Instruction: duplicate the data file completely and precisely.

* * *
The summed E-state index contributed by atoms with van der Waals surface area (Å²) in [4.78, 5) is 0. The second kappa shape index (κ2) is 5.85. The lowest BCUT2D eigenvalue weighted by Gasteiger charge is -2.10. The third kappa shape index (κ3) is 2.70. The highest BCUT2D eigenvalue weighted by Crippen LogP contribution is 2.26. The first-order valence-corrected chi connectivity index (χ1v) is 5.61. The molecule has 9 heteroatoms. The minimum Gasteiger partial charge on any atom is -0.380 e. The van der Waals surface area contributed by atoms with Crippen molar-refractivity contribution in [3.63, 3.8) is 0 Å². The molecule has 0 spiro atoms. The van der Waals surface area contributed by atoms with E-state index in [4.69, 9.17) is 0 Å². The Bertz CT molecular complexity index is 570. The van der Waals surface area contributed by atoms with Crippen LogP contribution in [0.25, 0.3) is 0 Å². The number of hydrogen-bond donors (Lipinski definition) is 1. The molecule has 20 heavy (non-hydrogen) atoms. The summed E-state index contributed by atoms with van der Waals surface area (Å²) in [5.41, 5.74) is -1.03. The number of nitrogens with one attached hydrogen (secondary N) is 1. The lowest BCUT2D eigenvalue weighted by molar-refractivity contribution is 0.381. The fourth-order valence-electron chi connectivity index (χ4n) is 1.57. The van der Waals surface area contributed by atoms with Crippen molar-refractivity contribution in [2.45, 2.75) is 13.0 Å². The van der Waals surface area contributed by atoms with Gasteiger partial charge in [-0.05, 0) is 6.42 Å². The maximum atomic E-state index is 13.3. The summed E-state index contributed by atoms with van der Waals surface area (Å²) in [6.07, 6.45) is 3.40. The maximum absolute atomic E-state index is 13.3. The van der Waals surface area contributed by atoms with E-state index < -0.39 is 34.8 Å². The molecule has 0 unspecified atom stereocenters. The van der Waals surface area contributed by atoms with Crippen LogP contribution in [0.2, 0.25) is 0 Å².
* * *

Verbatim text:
The summed E-state index contributed by atoms with van der Waals surface area (Å²) in [4.78, 5) is 0. The second kappa shape index (κ2) is 5.85. The lowest BCUT2D eigenvalue weighted by Gasteiger charge is -2.10. The third kappa shape index (κ3) is 2.70. The highest BCUT2D eigenvalue weighted by Crippen LogP contribution is 2.26. The first-order valence-corrected chi connectivity index (χ1v) is 5.61. The molecule has 9 heteroatoms. The minimum Gasteiger partial charge on any atom is -0.380 e. The van der Waals surface area contributed by atoms with Crippen molar-refractivity contribution in [3.63, 3.8) is 0 Å². The molecule has 0 spiro atoms. The van der Waals surface area contributed by atoms with E-state index in [4.69, 9.17) is 0 Å². The Bertz CT molecular complexity index is 570. The van der Waals surface area contributed by atoms with Crippen LogP contribution in [0.25, 0.3) is 0 Å². The number of hydrogen-bond donors (Lipinski definition) is 1. The molecule has 20 heavy (non-hydrogen) atoms. The summed E-state index contributed by atoms with van der Waals surface area (Å²) in [5.41, 5.74) is -1.03. The number of nitrogens with one attached hydrogen (secondary N) is 1. The lowest BCUT2D eigenvalue weighted by molar-refractivity contribution is 0.381. The fourth-order valence-electron chi connectivity index (χ4n) is 1.57. The van der Waals surface area contributed by atoms with Crippen molar-refractivity contribution in [2.45, 2.75) is 13.0 Å². The van der Waals surface area contributed by atoms with Gasteiger partial charge in [-0.05, 0) is 6.42 Å². The maximum atomic E-state index is 13.3. The summed E-state index contributed by atoms with van der Waals surface area (Å²) in [6.07, 6.45) is 3.40. The maximum absolute atomic E-state index is 13.3. The van der Waals surface area contributed by atoms with E-state index < -0.39 is 34.8 Å². The molecule has 0 unspecified atom stereocenters. The van der Waals surface area contributed by atoms with Crippen LogP contribution in [0.2, 0.25) is 0 Å².